The On-Coming of AI Chips
Arguably the fastest developing technologies at the moment are IoT, AI and blockchain, through constant investment all three are demonstrating the capability to reshape the modern industrial landscape. Each of them are often interconnected and used across the same industries, but sometimes compete against each other. Currently, we are starting to see the momentum shift to AI and AI chips, which have enjoyed several successes over the past few months.
In April, Facebook announced they were hiring a team of AI chip designers to work with “next-generation technologies within Facebook”. The posting also specifically mentioned AI and ML (machine learning), which many analysts have interpreted to mean a heavy concentration on pushing new hardware. Part of the reason for designing its own chips while very efficient alternatives are on the market already, is fine-tuning its chips to Facebook’s specific use-cases. These include social media and advertising algorithms, as well as data centre information collection.
One of the most popular AI chip systems on the market currently is Nvidia, whose graphics processing units have become the industry standard for ML systems, leading their share price to multiply ten times within just the last three years. Recently the company also announced a partnership with ARM, a British semiconductor and software design company. This huge collaborative deal should enable chip makers to implement deep-learning capabilities into various devices, including mobile phones and IoT gadgets.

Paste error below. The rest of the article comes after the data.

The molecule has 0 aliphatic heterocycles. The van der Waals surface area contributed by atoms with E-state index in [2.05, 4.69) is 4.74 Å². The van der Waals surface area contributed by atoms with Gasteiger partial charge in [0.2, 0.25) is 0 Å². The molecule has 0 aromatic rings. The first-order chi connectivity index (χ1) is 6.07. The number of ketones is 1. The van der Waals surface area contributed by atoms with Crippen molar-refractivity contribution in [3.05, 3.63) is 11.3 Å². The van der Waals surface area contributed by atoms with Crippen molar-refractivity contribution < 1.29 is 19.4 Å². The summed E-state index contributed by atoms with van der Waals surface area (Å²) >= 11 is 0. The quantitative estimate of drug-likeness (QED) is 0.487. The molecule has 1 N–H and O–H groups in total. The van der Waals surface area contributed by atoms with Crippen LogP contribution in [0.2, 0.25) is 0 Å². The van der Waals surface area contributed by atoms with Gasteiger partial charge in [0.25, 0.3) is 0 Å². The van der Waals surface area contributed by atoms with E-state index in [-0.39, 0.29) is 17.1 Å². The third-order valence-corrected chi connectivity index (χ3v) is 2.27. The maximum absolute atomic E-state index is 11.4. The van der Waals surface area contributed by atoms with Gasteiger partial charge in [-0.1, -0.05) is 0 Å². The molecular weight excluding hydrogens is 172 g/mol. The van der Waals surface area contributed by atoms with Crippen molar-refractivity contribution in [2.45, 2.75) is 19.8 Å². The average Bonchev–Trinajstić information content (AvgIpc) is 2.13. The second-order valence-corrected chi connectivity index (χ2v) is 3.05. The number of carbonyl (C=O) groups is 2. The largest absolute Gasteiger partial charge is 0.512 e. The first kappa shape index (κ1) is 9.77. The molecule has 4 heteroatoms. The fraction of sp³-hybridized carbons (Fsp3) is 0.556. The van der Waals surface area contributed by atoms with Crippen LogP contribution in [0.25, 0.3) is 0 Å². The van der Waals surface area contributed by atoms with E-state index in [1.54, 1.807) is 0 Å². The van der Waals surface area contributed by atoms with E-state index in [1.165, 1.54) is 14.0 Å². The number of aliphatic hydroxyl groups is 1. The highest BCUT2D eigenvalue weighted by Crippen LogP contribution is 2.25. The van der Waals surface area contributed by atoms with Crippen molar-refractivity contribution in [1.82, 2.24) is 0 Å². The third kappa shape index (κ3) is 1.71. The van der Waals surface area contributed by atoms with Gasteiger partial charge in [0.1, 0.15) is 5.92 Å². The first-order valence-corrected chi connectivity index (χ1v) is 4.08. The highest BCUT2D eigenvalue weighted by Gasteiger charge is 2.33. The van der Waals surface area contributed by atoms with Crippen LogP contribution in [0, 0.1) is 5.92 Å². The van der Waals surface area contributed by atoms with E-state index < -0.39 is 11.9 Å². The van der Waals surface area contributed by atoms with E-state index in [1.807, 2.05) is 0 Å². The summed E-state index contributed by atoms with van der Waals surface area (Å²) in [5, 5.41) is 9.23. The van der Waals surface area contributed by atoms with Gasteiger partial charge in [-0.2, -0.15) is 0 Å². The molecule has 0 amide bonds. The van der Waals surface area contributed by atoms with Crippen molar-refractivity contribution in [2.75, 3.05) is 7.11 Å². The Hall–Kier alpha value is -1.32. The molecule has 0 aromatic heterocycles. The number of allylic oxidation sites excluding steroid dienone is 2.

There has also been much investment into AI chips: one notable case is SambaNova, who secured $58 million in Series A funding just this year. The company, who are concentrating on developing ML algorithms and software-defined hardware, have support from Google’s venture capital arm, GV, and Walden International, who are notable for funding innovative ideas within technology, internet and IT. It is also worthy of noting that one of SambaNova’s co-founders, Rodrigo Liang, is the former vice-president of processor development at Oracle.
Lastly, AI chip-equipped cameras are garnering much attention in the industry. Cameras that are able to understand what they’re seeing, e.g. accidents at work, or children arriving home safely, can be linked to applications enabling them to alert management or parents of these events. Many start-ups, including Chinese Horizon Robotics, are working to bring this concept to real life. Horizon also has support from executives who previously worked for Baidu, Facebook and Huawei.
Clearly, AI chips are on the rise, and the shift to explore solutions within the field is noticeable. Dashboard believes this surge will provide excellent supporting foundations for future IoT technologies as industry prepares to start mapping and developing a smart future.
Author: Nadja Kaukiainen